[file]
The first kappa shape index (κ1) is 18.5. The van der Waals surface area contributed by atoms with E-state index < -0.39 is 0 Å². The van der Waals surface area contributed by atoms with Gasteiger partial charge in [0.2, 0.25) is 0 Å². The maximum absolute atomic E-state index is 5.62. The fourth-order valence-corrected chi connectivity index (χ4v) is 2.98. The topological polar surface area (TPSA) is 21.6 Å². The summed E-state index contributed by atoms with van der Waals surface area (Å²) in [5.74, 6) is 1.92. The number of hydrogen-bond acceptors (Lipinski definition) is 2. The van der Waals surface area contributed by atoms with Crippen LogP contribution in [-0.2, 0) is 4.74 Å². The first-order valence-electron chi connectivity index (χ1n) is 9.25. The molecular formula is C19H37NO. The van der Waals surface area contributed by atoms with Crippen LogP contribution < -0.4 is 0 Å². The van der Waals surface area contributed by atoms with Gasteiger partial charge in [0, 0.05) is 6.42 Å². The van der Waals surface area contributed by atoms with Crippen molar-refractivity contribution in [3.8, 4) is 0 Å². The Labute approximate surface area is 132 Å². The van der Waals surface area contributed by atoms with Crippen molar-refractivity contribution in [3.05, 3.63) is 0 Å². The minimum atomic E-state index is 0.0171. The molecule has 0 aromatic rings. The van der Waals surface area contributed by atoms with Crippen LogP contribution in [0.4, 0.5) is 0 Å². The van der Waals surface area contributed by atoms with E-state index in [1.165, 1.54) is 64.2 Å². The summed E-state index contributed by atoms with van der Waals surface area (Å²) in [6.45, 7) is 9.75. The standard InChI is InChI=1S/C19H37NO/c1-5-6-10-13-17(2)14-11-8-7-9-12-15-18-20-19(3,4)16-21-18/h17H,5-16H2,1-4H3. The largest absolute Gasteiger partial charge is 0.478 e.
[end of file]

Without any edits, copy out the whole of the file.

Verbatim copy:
The first kappa shape index (κ1) is 18.5. The van der Waals surface area contributed by atoms with E-state index < -0.39 is 0 Å². The van der Waals surface area contributed by atoms with Gasteiger partial charge in [0.2, 0.25) is 0 Å². The maximum absolute atomic E-state index is 5.62. The fourth-order valence-corrected chi connectivity index (χ4v) is 2.98. The topological polar surface area (TPSA) is 21.6 Å². The summed E-state index contributed by atoms with van der Waals surface area (Å²) in [5.74, 6) is 1.92. The number of hydrogen-bond acceptors (Lipinski definition) is 2. The van der Waals surface area contributed by atoms with Crippen LogP contribution in [-0.2, 0) is 4.74 Å². The first-order valence-electron chi connectivity index (χ1n) is 9.25. The molecular formula is C19H37NO. The van der Waals surface area contributed by atoms with Crippen LogP contribution < -0.4 is 0 Å². The van der Waals surface area contributed by atoms with Gasteiger partial charge in [0, 0.05) is 6.42 Å². The van der Waals surface area contributed by atoms with Crippen molar-refractivity contribution in [3.8, 4) is 0 Å². The Labute approximate surface area is 132 Å². The van der Waals surface area contributed by atoms with Crippen molar-refractivity contribution in [3.05, 3.63) is 0 Å². The minimum atomic E-state index is 0.0171. The molecule has 0 aromatic rings. The van der Waals surface area contributed by atoms with Crippen LogP contribution in [0.4, 0.5) is 0 Å². The van der Waals surface area contributed by atoms with E-state index in [1.165, 1.54) is 64.2 Å². The summed E-state index contributed by atoms with van der Waals surface area (Å²) in [6.45, 7) is 9.75. The standard InChI is InChI=1S/C19H37NO/c1-5-6-10-13-17(2)14-11-8-7-9-12-15-18-20-19(3,4)16-21-18/h17H,5-16H2,1-4H3. The largest absolute Gasteiger partial charge is 0.478 e.